• Share content to reduce duplication and smooth transitions.

• Anticipate a period of trial and error as you learn to coordinate with each other. • Make sure you coordinate so that things don’t fall through the cracks.

• Select a strong team leader, with a clear view of the role of the course.

• Clearly identify for students the particular people they should contact for their various questions and problems, such as course content, personal problems, and late submission.

• Be ready to make compromises.

• Meet regularly if not frequently.

• Attend each others’ lectures, especially if the team is new or you’re new to it.

• Respect each others’ research and opinions.

• Reward team teaching appropriately.

• For courses of more than 100 students, give credit for course coordination.

## Don’t:

• Repeat topics — but if you have a different take on a topic, do cover that.

• Make compromises that interfere with your ability to teach at your best.

• Assume that effective team teaching techniques are the same for students in all years.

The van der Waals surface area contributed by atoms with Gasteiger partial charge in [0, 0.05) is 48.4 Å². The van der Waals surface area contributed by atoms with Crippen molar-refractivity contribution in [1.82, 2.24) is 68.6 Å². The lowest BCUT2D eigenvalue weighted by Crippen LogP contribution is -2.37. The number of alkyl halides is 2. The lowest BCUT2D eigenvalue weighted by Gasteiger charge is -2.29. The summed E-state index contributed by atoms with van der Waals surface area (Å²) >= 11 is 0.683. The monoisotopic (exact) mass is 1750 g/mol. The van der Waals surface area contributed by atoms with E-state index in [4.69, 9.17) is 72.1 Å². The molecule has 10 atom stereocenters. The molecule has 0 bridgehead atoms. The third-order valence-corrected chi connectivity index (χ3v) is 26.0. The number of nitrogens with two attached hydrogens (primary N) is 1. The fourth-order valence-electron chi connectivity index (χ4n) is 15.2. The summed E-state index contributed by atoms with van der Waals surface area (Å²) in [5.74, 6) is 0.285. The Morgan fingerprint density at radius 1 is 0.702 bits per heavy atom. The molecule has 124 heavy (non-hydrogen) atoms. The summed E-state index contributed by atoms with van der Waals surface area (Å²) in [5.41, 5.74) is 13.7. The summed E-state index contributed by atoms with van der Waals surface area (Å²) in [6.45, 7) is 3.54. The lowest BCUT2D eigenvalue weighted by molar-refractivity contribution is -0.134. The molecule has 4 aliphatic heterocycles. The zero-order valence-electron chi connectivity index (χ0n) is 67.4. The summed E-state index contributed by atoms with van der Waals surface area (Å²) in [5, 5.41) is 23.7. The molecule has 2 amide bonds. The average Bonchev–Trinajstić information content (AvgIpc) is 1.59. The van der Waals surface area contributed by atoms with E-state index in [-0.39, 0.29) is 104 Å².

• View team teaching as a division of labor; it’s an approach to teaching.

• Work with too large a team. Seeing more than two or three instructors per semester is difficult for students

• Become lax with course policies or expectations.

• Use team teaching to reduce teaching loads.

# Introduction

The Faculty Learning Community is an informal group comprised of teaching and research faculty from the Faculty of Arts and Science (FAS) on the St. George Campus of the University of Toronto. The group meets regularly to talk about pedagogical methods and ways that new methodologies can be incorporated into the classroom and also extends what is learned to the teaching community as a whole via conference presentations and publications. Each year, the group decides on a theme and carries out either individual or group projects to investigate various aspects of that theme. In 2005/2006, the theme was “Team Teaching” and the Faculty Learning Community, which is itself a meta-team, initiated a survey to investigate team-teaching methods in the Faculty of Arts and Science on the St. George Campus.